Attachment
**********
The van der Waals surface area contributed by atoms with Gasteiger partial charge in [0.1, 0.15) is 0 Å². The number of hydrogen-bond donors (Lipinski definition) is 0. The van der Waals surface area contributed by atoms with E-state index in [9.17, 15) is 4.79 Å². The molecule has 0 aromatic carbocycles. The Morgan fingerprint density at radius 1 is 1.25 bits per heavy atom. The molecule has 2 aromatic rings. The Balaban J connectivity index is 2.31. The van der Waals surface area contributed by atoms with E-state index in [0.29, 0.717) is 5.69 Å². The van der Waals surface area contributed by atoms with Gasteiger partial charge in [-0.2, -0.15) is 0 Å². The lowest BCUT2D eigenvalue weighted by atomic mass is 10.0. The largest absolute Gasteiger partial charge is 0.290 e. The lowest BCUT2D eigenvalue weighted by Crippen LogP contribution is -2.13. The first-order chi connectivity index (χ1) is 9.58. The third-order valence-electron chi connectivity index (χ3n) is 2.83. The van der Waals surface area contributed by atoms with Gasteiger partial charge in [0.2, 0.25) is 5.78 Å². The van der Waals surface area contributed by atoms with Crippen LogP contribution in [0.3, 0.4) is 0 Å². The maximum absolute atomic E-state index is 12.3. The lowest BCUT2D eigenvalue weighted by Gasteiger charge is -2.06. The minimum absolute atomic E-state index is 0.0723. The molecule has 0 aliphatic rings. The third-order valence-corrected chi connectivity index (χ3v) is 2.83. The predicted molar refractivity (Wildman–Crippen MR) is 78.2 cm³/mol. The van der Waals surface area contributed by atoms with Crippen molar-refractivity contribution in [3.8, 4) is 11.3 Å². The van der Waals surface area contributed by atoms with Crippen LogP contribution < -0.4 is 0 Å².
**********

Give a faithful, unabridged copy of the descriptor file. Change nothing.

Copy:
The van der Waals surface area contributed by atoms with Gasteiger partial charge in [0.1, 0.15) is 0 Å². The number of hydrogen-bond donors (Lipinski definition) is 0. The van der Waals surface area contributed by atoms with E-state index in [9.17, 15) is 4.79 Å². The molecule has 0 aromatic carbocycles. The Morgan fingerprint density at radius 1 is 1.25 bits per heavy atom. The molecule has 2 aromatic rings. The Balaban J connectivity index is 2.31. The van der Waals surface area contributed by atoms with E-state index in [0.29, 0.717) is 5.69 Å². The van der Waals surface area contributed by atoms with Gasteiger partial charge in [-0.2, -0.15) is 0 Å². The lowest BCUT2D eigenvalue weighted by atomic mass is 10.0. The largest absolute Gasteiger partial charge is 0.290 e. The lowest BCUT2D eigenvalue weighted by Crippen LogP contribution is -2.13. The first-order chi connectivity index (χ1) is 9.58. The third-order valence-electron chi connectivity index (χ3n) is 2.83. The van der Waals surface area contributed by atoms with Gasteiger partial charge in [0.2, 0.25) is 5.78 Å². The van der Waals surface area contributed by atoms with Crippen LogP contribution in [0.3, 0.4) is 0 Å². The maximum absolute atomic E-state index is 12.3. The lowest BCUT2D eigenvalue weighted by Gasteiger charge is -2.06. The minimum absolute atomic E-state index is 0.0723. The molecule has 0 aliphatic rings. The third-order valence-corrected chi connectivity index (χ3v) is 2.83. The predicted molar refractivity (Wildman–Crippen MR) is 78.2 cm³/mol. The van der Waals surface area contributed by atoms with Crippen molar-refractivity contribution in [3.8, 4) is 11.3 Å². The van der Waals surface area contributed by atoms with Crippen LogP contribution < -0.4 is 0 Å².